Mike Vardy from The Productivityist shares practical details about his approach to planning and managing the things he wants to accomplish through the use of themes, modes and energy levels.


Discussion Highlights

  • John’s dislike for overly complex plans and the wasted time it takes to manage them
  • Planning has value, to a point
    • “In preparing for battle I’ve also found that plans are useless and planning is indispensable” — Dwight Eisenhower
  • The difference between “complicated” and “complex” plans
  • Finding the “Getting Things Done” (GTD) methodology to be too rigid and not “human” enough
  • Giving each day a theme that reflects the rhythms and constraints of your life
  • Selecting tasks and projects based on your energy level and daily theme vs. looking at your list of things to do and just picking something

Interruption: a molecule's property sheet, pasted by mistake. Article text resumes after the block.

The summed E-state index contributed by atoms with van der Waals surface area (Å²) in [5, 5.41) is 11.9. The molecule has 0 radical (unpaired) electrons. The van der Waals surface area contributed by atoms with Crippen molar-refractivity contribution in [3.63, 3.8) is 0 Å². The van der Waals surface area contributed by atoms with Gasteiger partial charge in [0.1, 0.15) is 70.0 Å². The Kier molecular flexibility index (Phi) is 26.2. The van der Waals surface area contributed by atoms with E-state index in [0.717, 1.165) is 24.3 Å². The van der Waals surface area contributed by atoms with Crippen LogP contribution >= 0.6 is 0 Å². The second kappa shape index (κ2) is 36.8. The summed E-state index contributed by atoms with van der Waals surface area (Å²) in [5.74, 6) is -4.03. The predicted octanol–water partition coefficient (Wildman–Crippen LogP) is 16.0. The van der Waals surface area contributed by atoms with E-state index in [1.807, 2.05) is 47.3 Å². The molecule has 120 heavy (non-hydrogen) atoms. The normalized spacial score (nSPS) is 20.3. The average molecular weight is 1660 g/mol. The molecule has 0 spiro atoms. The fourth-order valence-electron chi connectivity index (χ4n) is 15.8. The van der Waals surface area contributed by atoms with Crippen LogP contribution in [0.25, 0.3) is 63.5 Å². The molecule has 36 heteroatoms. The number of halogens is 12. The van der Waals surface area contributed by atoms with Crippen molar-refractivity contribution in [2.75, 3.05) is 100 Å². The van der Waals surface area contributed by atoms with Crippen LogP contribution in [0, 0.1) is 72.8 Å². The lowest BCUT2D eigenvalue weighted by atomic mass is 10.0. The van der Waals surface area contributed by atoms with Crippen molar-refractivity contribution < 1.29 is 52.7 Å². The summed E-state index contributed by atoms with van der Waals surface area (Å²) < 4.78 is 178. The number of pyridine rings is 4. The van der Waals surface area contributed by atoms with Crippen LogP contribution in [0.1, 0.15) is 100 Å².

• You still have to have discipline when following your feelings or energy level
  • Frameworks foster freedom
  • “working by project” vs. theme or task
  • Life doesn’t have an “off season”
  • New years resolutions don’t work
  • If you’re going to plan something for a whole year, make it something small that you can do everyday like journaling or meditating
  • Theming provides a way to funnel or filter your focus.
  • Theming is a much better guide to what you should do next after a meeting ends instead of checking your email
  • Themes may overlap between business and personal
    • Other times separate themes may make more sense
  • Mike catalogs a variety of different theme ideas
  • In environments where theming doesn’t work consider modes instead
  • Mike finds that the best way to avoid restarting is daily journaling
  • Practical steps to getting started with theming
    • Look out three weeks on your calendar and look for certainties or patterns of what happens on certain days
    • Don’t define a day as “free”
    • Try a horizontal theme like reading every day for 30 minutes
    • Add a “mode” to each task
  • The year is both long and short–breaking it down into smaller chunks is valuable
  • Work in the ways that work best for you–not what others say should work best for you

Books & Resources


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